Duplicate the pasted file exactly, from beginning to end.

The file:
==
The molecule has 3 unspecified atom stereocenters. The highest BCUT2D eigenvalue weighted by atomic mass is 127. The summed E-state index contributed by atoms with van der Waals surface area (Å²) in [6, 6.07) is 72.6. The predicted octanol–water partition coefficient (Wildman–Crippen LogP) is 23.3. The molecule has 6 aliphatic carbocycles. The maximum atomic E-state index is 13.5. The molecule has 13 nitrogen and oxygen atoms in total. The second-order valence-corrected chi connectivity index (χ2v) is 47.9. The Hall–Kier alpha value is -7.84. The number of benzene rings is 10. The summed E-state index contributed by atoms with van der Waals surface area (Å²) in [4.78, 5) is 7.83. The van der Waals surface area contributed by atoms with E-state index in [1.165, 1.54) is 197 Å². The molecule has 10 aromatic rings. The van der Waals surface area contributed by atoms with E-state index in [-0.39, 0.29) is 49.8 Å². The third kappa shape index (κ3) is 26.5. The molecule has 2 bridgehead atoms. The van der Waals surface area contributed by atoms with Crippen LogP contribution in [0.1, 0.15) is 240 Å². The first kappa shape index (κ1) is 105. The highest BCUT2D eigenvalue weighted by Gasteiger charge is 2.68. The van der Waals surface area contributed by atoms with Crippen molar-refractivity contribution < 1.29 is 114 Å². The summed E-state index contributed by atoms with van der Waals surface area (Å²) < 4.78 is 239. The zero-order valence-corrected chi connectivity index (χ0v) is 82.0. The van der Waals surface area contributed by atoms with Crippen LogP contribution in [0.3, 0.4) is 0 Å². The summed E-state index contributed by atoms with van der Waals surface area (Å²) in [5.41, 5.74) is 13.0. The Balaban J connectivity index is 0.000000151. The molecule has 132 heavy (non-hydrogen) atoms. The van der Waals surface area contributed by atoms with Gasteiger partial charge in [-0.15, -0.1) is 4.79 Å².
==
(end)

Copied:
The molecule has 3 unspecified atom stereocenters. The highest BCUT2D eigenvalue weighted by atomic mass is 127. The summed E-state index contributed by atoms with van der Waals surface area (Å²) in [6, 6.07) is 72.6. The predicted octanol–water partition coefficient (Wildman–Crippen LogP) is 23.3. The molecule has 6 aliphatic carbocycles. The maximum atomic E-state index is 13.5. The molecule has 13 nitrogen and oxygen atoms in total. The second-order valence-corrected chi connectivity index (χ2v) is 47.9. The Hall–Kier alpha value is -7.84. The number of benzene rings is 10. The summed E-state index contributed by atoms with van der Waals surface area (Å²) in [4.78, 5) is 7.83. The van der Waals surface area contributed by atoms with E-state index in [1.165, 1.54) is 197 Å². The molecule has 10 aromatic rings. The van der Waals surface area contributed by atoms with E-state index in [-0.39, 0.29) is 49.8 Å². The third kappa shape index (κ3) is 26.5. The molecule has 2 bridgehead atoms. The van der Waals surface area contributed by atoms with Crippen LogP contribution in [0.1, 0.15) is 240 Å². The first kappa shape index (κ1) is 105. The highest BCUT2D eigenvalue weighted by Gasteiger charge is 2.68. The van der Waals surface area contributed by atoms with Crippen molar-refractivity contribution < 1.29 is 114 Å². The summed E-state index contributed by atoms with van der Waals surface area (Å²) < 4.78 is 239. The zero-order valence-corrected chi connectivity index (χ0v) is 82.0. The van der Waals surface area contributed by atoms with Crippen LogP contribution in [0.3, 0.4) is 0 Å². The summed E-state index contributed by atoms with van der Waals surface area (Å²) in [5.41, 5.74) is 13.0. The Balaban J connectivity index is 0.000000151. The molecule has 132 heavy (non-hydrogen) atoms. The van der Waals surface area contributed by atoms with Gasteiger partial charge in [-0.15, -0.1) is 4.79 Å².